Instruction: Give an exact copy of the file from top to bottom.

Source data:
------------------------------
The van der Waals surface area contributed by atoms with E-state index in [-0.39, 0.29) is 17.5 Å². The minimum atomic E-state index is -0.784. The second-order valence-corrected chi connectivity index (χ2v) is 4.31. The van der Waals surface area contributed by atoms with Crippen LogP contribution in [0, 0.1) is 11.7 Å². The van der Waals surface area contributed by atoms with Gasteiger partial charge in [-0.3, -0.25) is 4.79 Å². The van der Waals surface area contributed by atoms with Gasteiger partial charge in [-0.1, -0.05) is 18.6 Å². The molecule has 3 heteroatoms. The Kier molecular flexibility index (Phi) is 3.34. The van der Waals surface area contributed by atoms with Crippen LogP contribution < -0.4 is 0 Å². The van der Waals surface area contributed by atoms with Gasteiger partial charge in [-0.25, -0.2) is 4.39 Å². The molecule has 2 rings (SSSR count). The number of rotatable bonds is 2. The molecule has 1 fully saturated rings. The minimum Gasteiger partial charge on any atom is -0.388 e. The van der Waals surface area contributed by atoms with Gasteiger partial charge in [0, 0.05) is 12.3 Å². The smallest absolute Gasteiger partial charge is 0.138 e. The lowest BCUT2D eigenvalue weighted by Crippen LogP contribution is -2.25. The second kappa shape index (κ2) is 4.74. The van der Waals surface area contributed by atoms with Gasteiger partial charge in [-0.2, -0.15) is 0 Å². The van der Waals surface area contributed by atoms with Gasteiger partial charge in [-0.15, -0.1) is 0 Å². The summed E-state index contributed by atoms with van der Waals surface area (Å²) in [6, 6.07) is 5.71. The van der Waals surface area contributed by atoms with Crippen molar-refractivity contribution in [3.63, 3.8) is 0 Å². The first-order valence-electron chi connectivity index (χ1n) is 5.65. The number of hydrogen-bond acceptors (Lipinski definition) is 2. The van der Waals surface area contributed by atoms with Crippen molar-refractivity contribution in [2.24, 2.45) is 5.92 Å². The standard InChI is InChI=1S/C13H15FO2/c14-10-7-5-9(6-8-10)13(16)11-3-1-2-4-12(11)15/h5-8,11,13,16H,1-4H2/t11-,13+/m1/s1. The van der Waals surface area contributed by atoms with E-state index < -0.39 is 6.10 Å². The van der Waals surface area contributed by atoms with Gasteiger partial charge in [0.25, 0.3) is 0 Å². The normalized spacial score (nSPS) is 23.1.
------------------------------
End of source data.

The van der Waals surface area contributed by atoms with E-state index in [-0.39, 0.29) is 17.5 Å². The minimum atomic E-state index is -0.784. The second-order valence-corrected chi connectivity index (χ2v) is 4.31. The van der Waals surface area contributed by atoms with Crippen LogP contribution in [0, 0.1) is 11.7 Å². The van der Waals surface area contributed by atoms with Gasteiger partial charge in [-0.3, -0.25) is 4.79 Å². The van der Waals surface area contributed by atoms with Gasteiger partial charge in [-0.1, -0.05) is 18.6 Å². The molecule has 3 heteroatoms. The Kier molecular flexibility index (Phi) is 3.34. The van der Waals surface area contributed by atoms with Crippen LogP contribution < -0.4 is 0 Å². The van der Waals surface area contributed by atoms with Gasteiger partial charge in [-0.25, -0.2) is 4.39 Å². The molecule has 2 rings (SSSR count). The number of rotatable bonds is 2. The molecule has 1 fully saturated rings. The minimum Gasteiger partial charge on any atom is -0.388 e. The van der Waals surface area contributed by atoms with Gasteiger partial charge in [0, 0.05) is 12.3 Å². The smallest absolute Gasteiger partial charge is 0.138 e. The lowest BCUT2D eigenvalue weighted by Crippen LogP contribution is -2.25. The second kappa shape index (κ2) is 4.74. The van der Waals surface area contributed by atoms with Gasteiger partial charge in [-0.2, -0.15) is 0 Å². The van der Waals surface area contributed by atoms with Gasteiger partial charge in [-0.15, -0.1) is 0 Å². The summed E-state index contributed by atoms with van der Waals surface area (Å²) in [6, 6.07) is 5.71. The van der Waals surface area contributed by atoms with Crippen molar-refractivity contribution in [3.63, 3.8) is 0 Å². The first-order valence-electron chi connectivity index (χ1n) is 5.65. The number of hydrogen-bond acceptors (Lipinski definition) is 2. The van der Waals surface area contributed by atoms with Crippen molar-refractivity contribution in [2.24, 2.45) is 5.92 Å². The standard InChI is InChI=1S/C13H15FO2/c14-10-7-5-9(6-8-10)13(16)11-3-1-2-4-12(11)15/h5-8,11,13,16H,1-4H2/t11-,13+/m1/s1. The van der Waals surface area contributed by atoms with E-state index < -0.39 is 6.10 Å². The van der Waals surface area contributed by atoms with Gasteiger partial charge in [0.25, 0.3) is 0 Å². The normalized spacial score (nSPS) is 23.1.